Marshall responded by filing a motion for rehearing. Now on notice that his conduct before the Court likely violated the Rules of Professional Conduct, he nonetheless repeated his claim that Judge Wechsler worked for the Navajo Nation because he once served as counsel for DNA, and again asserted that DNA was an “agency or instrumentality” of the Navajo Nation. Marshall complained that the Court of Appeals panel had been misled by counsel for the Navajo Nation and claimed that “new evidence” offered support for “the legitimate questions which the acequias raised under Rule 21-211.” He attached a 1971 New Mexico Law Review article and a 1969 DNA newsletter as the purported evidence.

The court rejected the application of defamation law as a standard and found ethics violations

Substantial evidence supports the hearing panel’s conclusion that Marshall violated Rules 16-301, 16-802(A), and 16-804(D) of the Rules of Professional Conduct. Based on these violations, Marshall is suspended for an indefinite period of no less than eighteen months from the date of our January 13, 2022, order. He may petition for reinstatement after at least eighteen months under the procedure outlined in Rule 17-214 NMRA. As conditions of his reinstatement, Marshall must complete a minimum of four hours of Minimum Continuing Legal Education ethics credits, take the Multistate Professional Responsibility Examination and receive a score of at least eighty, and pay the costs of the disciplinary proceeding.

(Mike Frisch)

Bar Discipline & Process | Permalink


The words of the judges of the New Mexico Supreme Court should apply with equal force to them as to attorneys they purport to “discipline.” The words and conduct of New Mexico Supreme Court judges was the epitome of what the Court contended constituted “reckless disregard,” i.e., conduct “[c]haracterized by the creation of a substantial and unjustifiable risk of harm to others and by a conscious (and sometimes deliberate) disregard for or indifference to that risk.” In re Marshall (N.M. 2023) para. 15 quoting Black’s Law Dictionary.

Every officer of every court in this country, should “challeng[e] the integrity or qualifications of” any judge of any state’s highest court when such judge purports to “conclude that the public’s interest is best served by ensuring that an attorney has an objectively reasonable basis for challenging the integrity or qualifications of a judicial officer.” Marshall para. 20. No one should have any confidence in any judge who would knowingly violate the U.S. Constitution as it was construed and applied by the U.S. Supreme Court to protect “the freedom of speech” and “press” in America, specifically to emphasize the right of all Americans (including lawyers and litigants) to criticize any official conduct of any public official (including judges). U.S. Const. Amend. I.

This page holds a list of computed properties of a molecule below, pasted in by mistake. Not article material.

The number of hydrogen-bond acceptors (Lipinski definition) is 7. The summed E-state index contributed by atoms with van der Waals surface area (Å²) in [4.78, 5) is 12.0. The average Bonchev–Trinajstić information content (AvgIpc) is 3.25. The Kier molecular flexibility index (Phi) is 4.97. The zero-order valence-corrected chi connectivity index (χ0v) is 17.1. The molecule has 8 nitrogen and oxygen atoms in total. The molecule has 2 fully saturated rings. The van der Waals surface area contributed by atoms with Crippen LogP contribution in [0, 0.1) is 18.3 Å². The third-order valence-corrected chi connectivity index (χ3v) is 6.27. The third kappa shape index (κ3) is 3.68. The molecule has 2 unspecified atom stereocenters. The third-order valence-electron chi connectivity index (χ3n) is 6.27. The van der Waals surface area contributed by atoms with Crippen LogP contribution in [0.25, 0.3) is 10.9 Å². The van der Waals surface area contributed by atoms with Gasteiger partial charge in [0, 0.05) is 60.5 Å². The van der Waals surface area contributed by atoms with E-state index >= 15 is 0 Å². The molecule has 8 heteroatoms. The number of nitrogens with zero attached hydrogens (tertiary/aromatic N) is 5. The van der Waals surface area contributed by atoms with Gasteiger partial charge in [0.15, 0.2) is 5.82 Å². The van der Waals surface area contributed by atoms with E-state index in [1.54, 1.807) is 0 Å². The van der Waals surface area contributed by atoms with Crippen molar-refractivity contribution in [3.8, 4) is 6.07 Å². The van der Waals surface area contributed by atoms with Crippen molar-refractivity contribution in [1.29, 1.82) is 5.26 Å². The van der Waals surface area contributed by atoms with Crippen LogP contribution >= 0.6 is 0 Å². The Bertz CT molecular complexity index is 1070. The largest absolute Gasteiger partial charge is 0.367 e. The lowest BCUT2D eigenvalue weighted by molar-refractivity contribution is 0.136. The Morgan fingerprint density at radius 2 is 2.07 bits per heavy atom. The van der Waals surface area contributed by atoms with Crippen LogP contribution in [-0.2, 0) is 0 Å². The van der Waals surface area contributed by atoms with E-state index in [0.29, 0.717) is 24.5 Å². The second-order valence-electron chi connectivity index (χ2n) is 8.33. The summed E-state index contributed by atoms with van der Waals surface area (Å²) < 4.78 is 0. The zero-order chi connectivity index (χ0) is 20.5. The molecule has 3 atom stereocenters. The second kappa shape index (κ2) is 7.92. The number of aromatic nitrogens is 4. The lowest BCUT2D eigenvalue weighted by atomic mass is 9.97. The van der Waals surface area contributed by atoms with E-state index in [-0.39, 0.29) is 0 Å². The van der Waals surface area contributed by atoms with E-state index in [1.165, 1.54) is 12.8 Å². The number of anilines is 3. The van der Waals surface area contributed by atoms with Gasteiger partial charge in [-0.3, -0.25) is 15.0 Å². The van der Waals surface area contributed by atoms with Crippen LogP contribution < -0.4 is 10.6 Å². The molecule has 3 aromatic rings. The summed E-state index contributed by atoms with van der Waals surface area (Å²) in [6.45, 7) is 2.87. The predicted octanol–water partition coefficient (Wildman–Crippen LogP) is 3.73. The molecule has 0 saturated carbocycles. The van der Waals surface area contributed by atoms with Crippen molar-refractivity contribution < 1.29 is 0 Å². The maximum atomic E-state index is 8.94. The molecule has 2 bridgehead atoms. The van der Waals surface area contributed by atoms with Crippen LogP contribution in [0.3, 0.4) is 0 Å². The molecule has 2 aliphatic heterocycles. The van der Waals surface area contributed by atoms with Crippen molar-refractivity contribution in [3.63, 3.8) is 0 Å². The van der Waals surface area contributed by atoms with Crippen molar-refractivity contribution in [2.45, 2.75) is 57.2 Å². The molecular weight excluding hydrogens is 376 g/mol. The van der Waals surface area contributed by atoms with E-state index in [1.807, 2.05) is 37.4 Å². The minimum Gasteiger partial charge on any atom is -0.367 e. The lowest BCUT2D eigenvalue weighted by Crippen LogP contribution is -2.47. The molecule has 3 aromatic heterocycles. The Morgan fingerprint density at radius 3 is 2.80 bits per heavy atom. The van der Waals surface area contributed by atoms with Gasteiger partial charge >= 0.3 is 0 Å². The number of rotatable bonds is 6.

Everyone should especially doubt the “integrity or qualifications of” any judge of a state’s highest court in 2023 who flouts the U.S. Supreme Court (applying the U.S. Constitution) by dismissing the U.S. Supreme Court’s standard as “subjective” while touting state courts’ so-called “objective standard.” Id. para. 18. They should especially doubt the frivolous falsehood that the “basic principle is that” state court judges are free to punish “statements made by an attorney” criticizing a judge’s official conduct if such statements are either “false or reckless” because such statements “can unfairly undermine public confidence in the administration of justice.” Id. para. 1. Such judicial statements, themselves, do and definitely should egregiously “undermine public confidence in the administration of justice.” Id. How can anyone have any confidence in a judge who would actually put something like that in writing in the 21st Century?

Three of the most important statements of (truly) the basic principle at work here (the core meaning of “the freedom of speech” and “press”) were by Congress in 1774 and the U.S. Supreme Court in 1940. “Congress” declared that “the freedom of the press” was one of Americans’ “five great rights” precisely because it serves “diffusion of liberal sentiments on the administration of Government” so that “oppressive officers” (including judges) “are ashamed or intimidated, into more honourable and just modes of conducting [public] affairs.” Thornhill v. Alabama, 310 U.S. 88, 102 (1940) quoting First Continental Congress, Letter to the Inhabitants of Quebec (Oct. 26, 1774).